Books & weedingHere’s a story from the Crookston (MN) Times about the local school district doing a “good turn” – donating its old textbooks to a charity, Books for Africa, that sends them to African schools.

The story includes a quote from Ione Swenson, the district’s curriculum/staff development/assessment coordinator:

You hate to throw them out. We’d much rather see them put to good use.”

“Unfortunately, a lot ended up being thrown away, especially those in bad shape or really old,” added Jim Kent, who assists Swenson in her office. “We’ve tried to give them to other districts if they could use them.”

Texts (and regular nonfiction) in many fields, particularly in the sciences and social studies, are like cartons of milk with pull dates – they really shouldn’t be kept for more than ten years, because the information in them goes stale. But the kind of sentiment in the quote above – implying that books that were once useful will continue to be useful – is shared by way too many people in the U.S., and leads to several big problems for libraries.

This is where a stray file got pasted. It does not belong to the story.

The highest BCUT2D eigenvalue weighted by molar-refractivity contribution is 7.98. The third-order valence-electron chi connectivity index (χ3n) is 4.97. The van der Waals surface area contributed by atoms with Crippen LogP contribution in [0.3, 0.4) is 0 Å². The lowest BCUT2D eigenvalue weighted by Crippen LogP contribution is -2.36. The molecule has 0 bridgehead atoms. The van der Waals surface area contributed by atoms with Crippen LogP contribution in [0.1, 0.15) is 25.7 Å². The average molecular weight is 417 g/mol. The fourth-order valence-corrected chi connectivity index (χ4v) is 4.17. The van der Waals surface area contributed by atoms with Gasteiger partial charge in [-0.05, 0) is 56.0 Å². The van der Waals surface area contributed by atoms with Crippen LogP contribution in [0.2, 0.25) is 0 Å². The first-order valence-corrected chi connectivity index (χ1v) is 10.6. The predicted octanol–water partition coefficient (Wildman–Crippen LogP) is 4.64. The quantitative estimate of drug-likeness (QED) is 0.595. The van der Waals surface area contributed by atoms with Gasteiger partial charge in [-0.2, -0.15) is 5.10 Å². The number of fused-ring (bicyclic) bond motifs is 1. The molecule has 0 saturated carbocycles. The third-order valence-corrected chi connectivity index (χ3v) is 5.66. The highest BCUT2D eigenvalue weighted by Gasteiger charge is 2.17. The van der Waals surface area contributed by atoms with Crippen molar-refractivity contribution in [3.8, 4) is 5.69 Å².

1) The big piles of college textbooks that stack up in a corner of every library, donated by people who last saw a college classroom at least ten years ago.

2) Citizens who get angry when they see boxes or (worse) dumpsters full of “perfectly good books” that never circulated or have gone out of date and have been discarded or recycled. (They’re “perfectly good” because no one wants to read them anymore.)

3) Librarians who are hesitant to weed, due to the above, as well as subject to their own urge to keep old books.

If these textbooks are truly useful to the children of Africa, I say, “Great.” I hope that BfA has someone on staff who weeds these donated texts for currency, and recycles the beat-up and out-of-date stuff. But if not, I wonder how much benefit books that were once good and are now seriously out of date will bring them.